Earlier this month, a report in Chicago pointed to some of the tensions implicit in a desegregation-oriented federal affordable housing program.
The Sun-Times, with that city’s Better Government Association, published a “watchdogs” feature on housing choice vouchers. The big news: while some voucher holders pay relatively large proportions of their rents, others pay much less, or nothing, for apartments that cost much, much more—sometimes well over what an employed, working-class family could afford.
These findings aren’t necessarily scandalous: different voucher holders living in very different neighborhoods and paying different amounts of money is how the system is designed to work. But it’s a good excuse to take a closer look at a program that serves over five million people in 2.2 million households, but whose details remain muddy to many people.
Housing choice vouchers, previously known as Section 8, were created by Congress in 1974 as a response to perceived failures in the traditional public housing program, whose modernist towers had been tarnished with poor construction and maintenance, extreme economic and racial segregation, and high crime rates. (Notably, however, some academics have challenged this narrative of failure—for one example, look to Nicholas Bloom’s Public Housing that Worked.)
The idea was that rather than living in government-owned buildings, low-income people would receive rental subsidies to live in privately-owned buildings of their selection. That way, they could—in theory—choose where to live, and break the patterns of segregation that public housing projects had often reinforced. For the architects of the program, then, the news that some voucher holders were living in wealthy downtown neighborhoods while others lived in more modest communities would have been exactly what they hoped for.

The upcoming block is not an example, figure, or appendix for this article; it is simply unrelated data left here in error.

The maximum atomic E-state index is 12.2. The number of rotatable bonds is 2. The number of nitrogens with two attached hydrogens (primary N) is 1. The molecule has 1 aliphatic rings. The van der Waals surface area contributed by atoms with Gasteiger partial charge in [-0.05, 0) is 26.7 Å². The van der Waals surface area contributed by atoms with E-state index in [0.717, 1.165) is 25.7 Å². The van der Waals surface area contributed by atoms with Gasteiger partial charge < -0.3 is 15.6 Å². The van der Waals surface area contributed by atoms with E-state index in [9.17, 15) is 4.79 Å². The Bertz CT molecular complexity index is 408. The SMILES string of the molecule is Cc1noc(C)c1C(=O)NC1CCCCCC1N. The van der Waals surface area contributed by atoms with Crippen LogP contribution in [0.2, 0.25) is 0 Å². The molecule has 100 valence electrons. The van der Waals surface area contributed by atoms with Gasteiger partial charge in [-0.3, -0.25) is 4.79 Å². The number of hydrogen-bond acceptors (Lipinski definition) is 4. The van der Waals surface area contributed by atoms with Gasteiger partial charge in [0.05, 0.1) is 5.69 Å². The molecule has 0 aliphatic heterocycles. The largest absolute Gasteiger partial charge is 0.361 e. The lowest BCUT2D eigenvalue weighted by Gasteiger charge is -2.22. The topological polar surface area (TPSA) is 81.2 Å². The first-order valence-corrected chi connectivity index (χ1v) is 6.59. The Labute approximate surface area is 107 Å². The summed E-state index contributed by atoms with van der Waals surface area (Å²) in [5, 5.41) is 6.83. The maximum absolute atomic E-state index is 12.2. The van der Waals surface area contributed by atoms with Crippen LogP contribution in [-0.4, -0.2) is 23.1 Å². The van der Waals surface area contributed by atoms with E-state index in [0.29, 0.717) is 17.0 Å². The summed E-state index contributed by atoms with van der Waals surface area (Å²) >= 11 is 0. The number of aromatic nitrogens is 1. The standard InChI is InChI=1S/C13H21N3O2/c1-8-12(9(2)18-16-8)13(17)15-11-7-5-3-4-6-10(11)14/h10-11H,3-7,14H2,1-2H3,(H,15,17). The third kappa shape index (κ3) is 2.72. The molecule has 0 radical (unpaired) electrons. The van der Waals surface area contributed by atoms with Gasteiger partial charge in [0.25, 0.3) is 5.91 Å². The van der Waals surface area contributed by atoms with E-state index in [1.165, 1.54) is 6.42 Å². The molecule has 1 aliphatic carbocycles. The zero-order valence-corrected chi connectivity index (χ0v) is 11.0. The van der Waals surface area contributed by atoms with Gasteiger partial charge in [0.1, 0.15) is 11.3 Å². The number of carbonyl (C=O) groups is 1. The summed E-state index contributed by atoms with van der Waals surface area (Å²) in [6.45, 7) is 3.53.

And what about paying different amounts? Well, what vouchers are worth depends on two things: how much rent is, and how much income the voucher holder has. In general, voucher holders pay 30 percent of their income towards rent, and the voucher picks up the difference between that and the total cost of their apartment up to a HUD prescribed maximum limit, calculated to reflect the price of a modest apartment in the local market. So if you make $1,000 a month, and your rent is $1,000, you pay $300 and the voucher will cover the other $700. If you make $500 a month and your rent is $1,200, you pay $150 and the voucher covers $1,050. Because the point is to help low-income people expand their housing choices while requiring them to pay according to their financial ability, different people receiving very different amounts of money for their voucher is pretty much built into the DNA of the program.
But there is a wrinkle. Vouchers are only supposed to allow their recipients to live in “reasonable” apartments, and so each year HUD calculates a “fair market rent” (or FMR) figure for each metropolitan area, which is supposed to roughly approximate the cost of a slightly below-average apartment in the region. Vouchers will only cover rents up to this FMR.
But FMR essentially averages rents across what can be vast geographic, social, and economic distances, including far-flung suburbs, tony downtown districts, and very poor neighborhoods. As a result, the final number might be too low to afford many neighborhoods with good access to jobs, high-performing schools, and other amenities—the very places that vouchers are supposed to allow low-income people to live.
One strategy for getting around this problem has been “exception rents.” Several public housing authorities, under a little-appreciated demonstration program called Moving to Work, have received permission to give vouchers for apartments with rents above FMR. In some cases, the limit is 120 percent of FMR; in others, 150 percent. Chicago appears to be an outlier in having granted permission for payments going up to 300 percent of FMR, leading to situations in which a handful of voucher recipients could afford to live in extremely high-end new buildings—though the Chicago Housing Authority has announced that it is phasing out those rents and lowering the limit to 150 percent of FMR over the next few years.